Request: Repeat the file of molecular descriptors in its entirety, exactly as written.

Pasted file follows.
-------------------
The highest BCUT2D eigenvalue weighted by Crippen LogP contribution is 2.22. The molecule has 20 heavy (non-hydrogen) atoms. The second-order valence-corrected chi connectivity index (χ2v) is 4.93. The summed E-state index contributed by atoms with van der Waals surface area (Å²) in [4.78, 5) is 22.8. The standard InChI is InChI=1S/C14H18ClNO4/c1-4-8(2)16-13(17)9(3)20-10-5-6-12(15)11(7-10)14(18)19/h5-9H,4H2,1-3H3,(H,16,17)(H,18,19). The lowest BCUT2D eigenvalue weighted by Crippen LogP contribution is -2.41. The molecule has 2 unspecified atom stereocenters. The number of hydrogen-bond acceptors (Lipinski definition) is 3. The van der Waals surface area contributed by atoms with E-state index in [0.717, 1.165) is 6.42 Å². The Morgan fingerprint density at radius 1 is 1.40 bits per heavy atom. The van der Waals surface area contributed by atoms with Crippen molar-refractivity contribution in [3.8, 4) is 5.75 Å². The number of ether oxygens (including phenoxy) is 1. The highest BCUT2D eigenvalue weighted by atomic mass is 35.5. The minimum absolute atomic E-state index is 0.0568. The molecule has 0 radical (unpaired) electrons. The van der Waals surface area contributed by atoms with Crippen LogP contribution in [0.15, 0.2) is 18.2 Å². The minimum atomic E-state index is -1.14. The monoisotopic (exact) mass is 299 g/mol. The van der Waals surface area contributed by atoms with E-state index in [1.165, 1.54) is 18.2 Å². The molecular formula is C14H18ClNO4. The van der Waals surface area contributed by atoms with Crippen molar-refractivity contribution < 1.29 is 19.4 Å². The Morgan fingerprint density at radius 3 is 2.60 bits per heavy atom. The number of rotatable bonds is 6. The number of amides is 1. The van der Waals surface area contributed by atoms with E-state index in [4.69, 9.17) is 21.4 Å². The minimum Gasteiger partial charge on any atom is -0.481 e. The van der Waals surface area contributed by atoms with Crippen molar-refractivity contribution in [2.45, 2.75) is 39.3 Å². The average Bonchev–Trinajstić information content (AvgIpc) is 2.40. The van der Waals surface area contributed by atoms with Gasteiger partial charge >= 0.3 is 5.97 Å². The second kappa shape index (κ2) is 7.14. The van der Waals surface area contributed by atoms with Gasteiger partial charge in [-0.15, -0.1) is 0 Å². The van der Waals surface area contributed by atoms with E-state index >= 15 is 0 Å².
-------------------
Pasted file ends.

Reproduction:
The highest BCUT2D eigenvalue weighted by Crippen LogP contribution is 2.22. The molecule has 20 heavy (non-hydrogen) atoms. The second-order valence-corrected chi connectivity index (χ2v) is 4.93. The summed E-state index contributed by atoms with van der Waals surface area (Å²) in [4.78, 5) is 22.8. The standard InChI is InChI=1S/C14H18ClNO4/c1-4-8(2)16-13(17)9(3)20-10-5-6-12(15)11(7-10)14(18)19/h5-9H,4H2,1-3H3,(H,16,17)(H,18,19). The lowest BCUT2D eigenvalue weighted by Crippen LogP contribution is -2.41. The molecule has 2 unspecified atom stereocenters. The number of hydrogen-bond acceptors (Lipinski definition) is 3. The van der Waals surface area contributed by atoms with E-state index in [0.717, 1.165) is 6.42 Å². The Morgan fingerprint density at radius 1 is 1.40 bits per heavy atom. The van der Waals surface area contributed by atoms with Crippen molar-refractivity contribution in [3.8, 4) is 5.75 Å². The number of ether oxygens (including phenoxy) is 1. The highest BCUT2D eigenvalue weighted by atomic mass is 35.5. The minimum absolute atomic E-state index is 0.0568. The molecule has 0 radical (unpaired) electrons. The van der Waals surface area contributed by atoms with Crippen LogP contribution in [0.15, 0.2) is 18.2 Å². The minimum atomic E-state index is -1.14. The monoisotopic (exact) mass is 299 g/mol. The van der Waals surface area contributed by atoms with E-state index in [1.165, 1.54) is 18.2 Å². The molecular formula is C14H18ClNO4. The van der Waals surface area contributed by atoms with Crippen molar-refractivity contribution < 1.29 is 19.4 Å². The Morgan fingerprint density at radius 3 is 2.60 bits per heavy atom. The number of rotatable bonds is 6. The number of amides is 1. The van der Waals surface area contributed by atoms with E-state index in [4.69, 9.17) is 21.4 Å². The minimum Gasteiger partial charge on any atom is -0.481 e. The van der Waals surface area contributed by atoms with Crippen molar-refractivity contribution in [2.45, 2.75) is 39.3 Å². The average Bonchev–Trinajstić information content (AvgIpc) is 2.40. The van der Waals surface area contributed by atoms with Gasteiger partial charge >= 0.3 is 5.97 Å². The second kappa shape index (κ2) is 7.14. The van der Waals surface area contributed by atoms with Gasteiger partial charge in [-0.15, -0.1) is 0 Å². The van der Waals surface area contributed by atoms with E-state index >= 15 is 0 Å².